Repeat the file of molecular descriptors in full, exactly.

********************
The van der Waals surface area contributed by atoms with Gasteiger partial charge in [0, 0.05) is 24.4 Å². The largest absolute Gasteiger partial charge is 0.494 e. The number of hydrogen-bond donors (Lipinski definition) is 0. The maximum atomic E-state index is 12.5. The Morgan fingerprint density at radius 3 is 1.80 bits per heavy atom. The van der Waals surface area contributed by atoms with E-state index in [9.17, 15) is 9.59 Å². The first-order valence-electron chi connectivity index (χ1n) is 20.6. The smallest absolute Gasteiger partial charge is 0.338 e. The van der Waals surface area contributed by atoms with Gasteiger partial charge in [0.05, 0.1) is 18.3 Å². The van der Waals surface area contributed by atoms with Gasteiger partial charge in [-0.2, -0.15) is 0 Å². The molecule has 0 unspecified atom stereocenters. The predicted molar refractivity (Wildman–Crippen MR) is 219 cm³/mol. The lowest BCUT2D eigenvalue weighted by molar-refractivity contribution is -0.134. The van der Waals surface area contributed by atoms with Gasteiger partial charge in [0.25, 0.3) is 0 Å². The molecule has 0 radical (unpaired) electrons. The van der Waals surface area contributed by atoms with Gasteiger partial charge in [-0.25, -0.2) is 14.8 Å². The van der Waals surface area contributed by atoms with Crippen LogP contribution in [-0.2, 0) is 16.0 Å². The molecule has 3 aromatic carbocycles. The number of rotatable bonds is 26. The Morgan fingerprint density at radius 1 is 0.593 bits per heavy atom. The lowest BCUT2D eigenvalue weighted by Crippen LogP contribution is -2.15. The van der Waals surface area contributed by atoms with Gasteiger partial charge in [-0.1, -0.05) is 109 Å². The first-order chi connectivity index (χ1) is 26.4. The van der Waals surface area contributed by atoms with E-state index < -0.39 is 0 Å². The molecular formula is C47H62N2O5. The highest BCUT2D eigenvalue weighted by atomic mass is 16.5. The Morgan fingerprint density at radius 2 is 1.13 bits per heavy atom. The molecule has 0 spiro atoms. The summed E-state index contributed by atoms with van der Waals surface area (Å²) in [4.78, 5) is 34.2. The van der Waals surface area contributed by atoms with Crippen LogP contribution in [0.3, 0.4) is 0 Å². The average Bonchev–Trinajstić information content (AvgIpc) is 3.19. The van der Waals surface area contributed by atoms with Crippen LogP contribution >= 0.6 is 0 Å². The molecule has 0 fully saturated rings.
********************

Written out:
The van der Waals surface area contributed by atoms with Gasteiger partial charge in [0, 0.05) is 24.4 Å². The largest absolute Gasteiger partial charge is 0.494 e. The number of hydrogen-bond donors (Lipinski definition) is 0. The maximum atomic E-state index is 12.5. The Morgan fingerprint density at radius 3 is 1.80 bits per heavy atom. The van der Waals surface area contributed by atoms with E-state index in [9.17, 15) is 9.59 Å². The first-order valence-electron chi connectivity index (χ1n) is 20.6. The smallest absolute Gasteiger partial charge is 0.338 e. The van der Waals surface area contributed by atoms with Gasteiger partial charge in [0.05, 0.1) is 18.3 Å². The van der Waals surface area contributed by atoms with Gasteiger partial charge in [-0.2, -0.15) is 0 Å². The molecule has 0 unspecified atom stereocenters. The predicted molar refractivity (Wildman–Crippen MR) is 219 cm³/mol. The lowest BCUT2D eigenvalue weighted by molar-refractivity contribution is -0.134. The van der Waals surface area contributed by atoms with Gasteiger partial charge in [0.25, 0.3) is 0 Å². The molecule has 0 radical (unpaired) electrons. The van der Waals surface area contributed by atoms with Gasteiger partial charge in [-0.25, -0.2) is 14.8 Å². The van der Waals surface area contributed by atoms with Crippen LogP contribution in [-0.2, 0) is 16.0 Å². The molecule has 3 aromatic carbocycles. The number of rotatable bonds is 26. The Morgan fingerprint density at radius 1 is 0.593 bits per heavy atom. The lowest BCUT2D eigenvalue weighted by Crippen LogP contribution is -2.15. The van der Waals surface area contributed by atoms with Gasteiger partial charge in [-0.1, -0.05) is 109 Å². The first-order chi connectivity index (χ1) is 26.4. The van der Waals surface area contributed by atoms with E-state index < -0.39 is 0 Å². The molecular formula is C47H62N2O5. The highest BCUT2D eigenvalue weighted by atomic mass is 16.5. The Morgan fingerprint density at radius 2 is 1.13 bits per heavy atom. The molecule has 0 spiro atoms. The summed E-state index contributed by atoms with van der Waals surface area (Å²) in [4.78, 5) is 34.2. The van der Waals surface area contributed by atoms with Crippen LogP contribution in [0.3, 0.4) is 0 Å². The average Bonchev–Trinajstić information content (AvgIpc) is 3.19. The van der Waals surface area contributed by atoms with Crippen LogP contribution >= 0.6 is 0 Å². The molecule has 0 fully saturated rings.